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Nashville Zoo at Grassmere
Nashville Zoo at Grassmere

Nashville Zoo at Grassmere

3777 Nolensville Pike, Nashville, 37211-3324

The Basics

Popular sections of the Nashville Zoo at Grassmere include the Alligator Cove, the Giraffe Savanna, and the African Wild Dog exhibit. The zoo’s main attraction, though, just may be the Jungle Gym. Spanning more than 66,000 square feet (6,131 square meters), the playground has a vast array of slides, cargo netting, swings, and climbing structures. Kids spend hours running around this expansive entertainment area.

Purchase a skip-the-line admission ticket ahead of time, and go behind the scenes to learn about animal care, behavior, and conservation with a backstage pass. Seasonal guided tours of the Grassmere Historic Home are available, and explain the history of the property, plus how the zoo ended up on the land.

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Things to Know Before You Go

  • Most visitors spend about two or three hours at the zoo.

  • Manual wheelchairs and electric scooters are available to rent at the entrance.

  • Avoid taking glass, disposable straws and lids, and balloons into the zoo, as they can be harmful to the animals. There are a few on-site snack stands and cafés.

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How to Get There

The Nashville Zoo at Grassmere is about 6 miles (10 kilometers) southeast of downtown Nashville. It takes roughly 15 minutes to get there by car, from I-65 or I-24. Alternatively, take the #52 (Nolensville Pike BRT lite) bus route to the Nashville Zoo Station Outbound stop, a little more than an hour from downtown.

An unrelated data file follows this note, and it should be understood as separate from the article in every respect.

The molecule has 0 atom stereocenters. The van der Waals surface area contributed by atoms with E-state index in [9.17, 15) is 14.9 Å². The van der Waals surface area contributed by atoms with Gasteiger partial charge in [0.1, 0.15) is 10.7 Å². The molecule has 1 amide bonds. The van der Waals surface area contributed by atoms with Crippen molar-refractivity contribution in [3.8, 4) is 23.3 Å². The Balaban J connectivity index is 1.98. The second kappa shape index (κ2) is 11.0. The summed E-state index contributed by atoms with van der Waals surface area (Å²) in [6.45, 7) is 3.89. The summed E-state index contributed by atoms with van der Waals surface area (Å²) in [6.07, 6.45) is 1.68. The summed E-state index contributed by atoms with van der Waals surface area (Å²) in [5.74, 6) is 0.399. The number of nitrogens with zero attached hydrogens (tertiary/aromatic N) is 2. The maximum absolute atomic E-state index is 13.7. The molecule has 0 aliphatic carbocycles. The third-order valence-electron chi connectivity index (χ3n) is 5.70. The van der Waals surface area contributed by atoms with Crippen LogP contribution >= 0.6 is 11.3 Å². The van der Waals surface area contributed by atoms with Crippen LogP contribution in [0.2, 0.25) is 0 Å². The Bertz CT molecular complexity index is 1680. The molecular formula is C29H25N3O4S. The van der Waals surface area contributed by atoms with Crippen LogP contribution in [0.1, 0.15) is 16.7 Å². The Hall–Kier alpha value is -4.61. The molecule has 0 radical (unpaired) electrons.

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When to Get There

There are fewer visitors in the late afternoon, but the animals are most active in the morning, especially during the summer. Check the Nashville Zoo website for the dates and times of zookeeper talks and animal feedings. The zoo sometimes closes due to inclement weather.

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Centennial Park

Another family-friendly attraction, Nashville’s Centennial Park, near Vanderbilt University, offers plenty of outdoor fun, including movie screenings, concerts, festivals, and more. Feed the ducks in the lake; explore the Parthenon replica, which serves as Nashville’s art museum; and listen to the city’s musicians via custom tree signs with QR codes that allow visitors to watch videos on their smartphones.

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